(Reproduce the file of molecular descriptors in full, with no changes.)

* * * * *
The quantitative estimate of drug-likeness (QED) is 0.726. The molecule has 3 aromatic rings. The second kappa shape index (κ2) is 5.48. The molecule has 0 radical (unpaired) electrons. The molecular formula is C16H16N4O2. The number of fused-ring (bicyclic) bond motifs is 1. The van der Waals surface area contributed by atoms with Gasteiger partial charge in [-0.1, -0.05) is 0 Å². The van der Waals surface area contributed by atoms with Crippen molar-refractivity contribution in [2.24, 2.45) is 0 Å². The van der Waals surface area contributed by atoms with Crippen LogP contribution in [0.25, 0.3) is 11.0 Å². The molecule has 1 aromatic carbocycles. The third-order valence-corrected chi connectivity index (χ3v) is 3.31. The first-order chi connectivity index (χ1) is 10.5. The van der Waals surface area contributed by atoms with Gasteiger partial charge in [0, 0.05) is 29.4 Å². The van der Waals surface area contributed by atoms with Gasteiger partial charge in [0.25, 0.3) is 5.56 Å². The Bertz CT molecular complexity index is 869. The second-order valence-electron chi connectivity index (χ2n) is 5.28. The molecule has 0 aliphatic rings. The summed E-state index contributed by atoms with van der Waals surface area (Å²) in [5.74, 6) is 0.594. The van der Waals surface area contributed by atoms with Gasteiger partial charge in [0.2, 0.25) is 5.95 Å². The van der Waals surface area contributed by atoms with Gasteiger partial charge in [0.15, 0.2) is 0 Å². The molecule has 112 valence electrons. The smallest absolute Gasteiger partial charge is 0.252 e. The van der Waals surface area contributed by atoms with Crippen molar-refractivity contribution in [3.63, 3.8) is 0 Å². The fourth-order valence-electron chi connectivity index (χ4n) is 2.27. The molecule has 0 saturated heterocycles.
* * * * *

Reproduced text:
The quantitative estimate of drug-likeness (QED) is 0.726. The molecule has 3 aromatic rings. The second kappa shape index (κ2) is 5.48. The molecule has 0 radical (unpaired) electrons. The molecular formula is C16H16N4O2. The number of fused-ring (bicyclic) bond motifs is 1. The van der Waals surface area contributed by atoms with Gasteiger partial charge in [-0.1, -0.05) is 0 Å². The van der Waals surface area contributed by atoms with Crippen molar-refractivity contribution in [2.24, 2.45) is 0 Å². The van der Waals surface area contributed by atoms with Crippen LogP contribution in [0.25, 0.3) is 11.0 Å². The molecule has 1 aromatic carbocycles. The third-order valence-corrected chi connectivity index (χ3v) is 3.31. The first-order chi connectivity index (χ1) is 10.5. The van der Waals surface area contributed by atoms with Gasteiger partial charge in [0, 0.05) is 29.4 Å². The van der Waals surface area contributed by atoms with Gasteiger partial charge in [0.25, 0.3) is 5.56 Å². The Bertz CT molecular complexity index is 869. The second-order valence-electron chi connectivity index (χ2n) is 5.28. The molecule has 0 aliphatic rings. The summed E-state index contributed by atoms with van der Waals surface area (Å²) in [5.74, 6) is 0.594. The van der Waals surface area contributed by atoms with Gasteiger partial charge in [0.2, 0.25) is 5.95 Å². The van der Waals surface area contributed by atoms with Gasteiger partial charge in [0.15, 0.2) is 0 Å². The molecule has 112 valence electrons. The smallest absolute Gasteiger partial charge is 0.252 e. The van der Waals surface area contributed by atoms with Crippen molar-refractivity contribution in [3.63, 3.8) is 0 Å². The fourth-order valence-electron chi connectivity index (χ4n) is 2.27. The molecule has 0 saturated heterocycles.